Goodbye Foie Gras, Hello Txoko
Today is July 1, 2012 and in California, restaurants can no longer sell foie gras, fatty duck liver. The law was signed eight years ago by the then Governator. I’m sure he had his share of foie. On Friday night, a group of five us had something like a final farewell to foie. We dined at Txoko, a Basque restaurant in San Francisco. Txoko is located in North Beach at the famous corner of Broadway and Kearney where Enrico’s used to be.
Txoko had been offering four course foie menus every Wednesday for the past few months, but I wasn’t able to get a reservation. Txoko’s menu still had a foie appetizer and a foie dessert when we were there. We shared a carafe of sangria that was delicious. I can’t recall the last time I had such a good sangria. This one had a little sparkle to it.
We ordered two of the “liver and onions”. The foie on this appetizer was pan seared just the way I like it. It laid on top of a creamy onion purée. Each foie was somewhere between 2 and 3 ounces, which is not very much for each of us. However, it was heavenly! The onion purée was a great compliment.
Three of my friends each ordered a bowl of their corn soup. I had a few spoonfuls and it was sweet and delightful. To continue our family style dinner, we shared the mushroom arroz, the rib eye steak, and the wood oven roasted chicken. The latter two were big plates you had to wait at least 45 minutes for. The mushroom arroz was like a risotto and came with fava beans, goat cheese, and shitake mushrooms. My friends seemed to have enjoyed this more than I did.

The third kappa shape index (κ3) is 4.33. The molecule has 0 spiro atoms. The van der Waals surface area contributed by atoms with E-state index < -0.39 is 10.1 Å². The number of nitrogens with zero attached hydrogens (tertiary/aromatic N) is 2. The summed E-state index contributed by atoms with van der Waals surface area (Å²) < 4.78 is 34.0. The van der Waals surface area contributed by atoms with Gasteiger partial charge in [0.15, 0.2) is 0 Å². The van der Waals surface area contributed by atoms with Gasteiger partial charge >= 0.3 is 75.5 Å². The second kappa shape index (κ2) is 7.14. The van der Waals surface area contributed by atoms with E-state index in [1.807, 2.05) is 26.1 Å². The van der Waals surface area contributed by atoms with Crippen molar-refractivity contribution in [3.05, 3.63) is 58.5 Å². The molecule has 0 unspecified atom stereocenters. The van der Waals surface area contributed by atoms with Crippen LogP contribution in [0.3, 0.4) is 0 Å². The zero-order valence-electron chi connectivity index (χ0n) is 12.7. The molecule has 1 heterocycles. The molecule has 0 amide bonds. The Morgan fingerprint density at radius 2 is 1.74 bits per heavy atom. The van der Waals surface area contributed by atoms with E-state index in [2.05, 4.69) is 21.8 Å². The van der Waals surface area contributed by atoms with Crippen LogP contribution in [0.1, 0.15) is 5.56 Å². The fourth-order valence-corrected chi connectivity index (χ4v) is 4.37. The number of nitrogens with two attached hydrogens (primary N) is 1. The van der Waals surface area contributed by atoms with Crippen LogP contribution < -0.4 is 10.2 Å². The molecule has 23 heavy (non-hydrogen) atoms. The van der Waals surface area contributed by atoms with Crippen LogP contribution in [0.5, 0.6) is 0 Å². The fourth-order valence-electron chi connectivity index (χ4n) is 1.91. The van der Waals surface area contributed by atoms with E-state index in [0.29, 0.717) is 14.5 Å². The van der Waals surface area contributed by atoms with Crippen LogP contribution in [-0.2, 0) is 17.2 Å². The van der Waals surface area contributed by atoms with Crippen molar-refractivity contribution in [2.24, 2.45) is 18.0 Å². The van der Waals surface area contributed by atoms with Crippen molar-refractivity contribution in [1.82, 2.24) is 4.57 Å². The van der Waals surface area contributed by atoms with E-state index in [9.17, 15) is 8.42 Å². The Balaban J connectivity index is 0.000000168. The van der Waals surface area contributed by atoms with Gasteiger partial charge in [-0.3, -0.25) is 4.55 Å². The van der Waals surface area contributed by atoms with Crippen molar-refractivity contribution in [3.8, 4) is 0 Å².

The rib eye was massive and came out perfectly cooked for me, a little rarer than medium rare. It was nice that there were two sauces because I preferred the bordelaise sauce over the chimichurri.
We basically had a whole chicken that was cut up into pieces. I chose a drumstick and it was tender, juicy, had crispy skin, and a wonderful flavor. One friend thought the chicken was dry so I gave her a piece of dark meat and she enjoyed it. Both big plates came with some sides of mushrooms, potatoes, and other root vegetables to compliment the meats.
We had a little room for dessert, so we had two orders of foie gras ice cream and one chocolate torte to share. I had been intrigued by the ice cream. Two friends hated it and wanted to spit it out, two friends thought it was interesting and okay, and I loved it. It had the texture of sorbet and the flavor of butterscotch. It was interesting how the ratings on this was all over the place.
The chocolate torte was good. Since I was the only one having the ice cream, I let the other four fight over the torte.
The ban on foie gras has encouraged more people to eat the delicacy than they probably would have including myself. I feel like I got my fix and won’t be traveling out of California just to have it. Although we say goodbye to foie gras, I will say hello to Txoko. It’s nice to have a local basque restaurant around as well as a tasty sangria.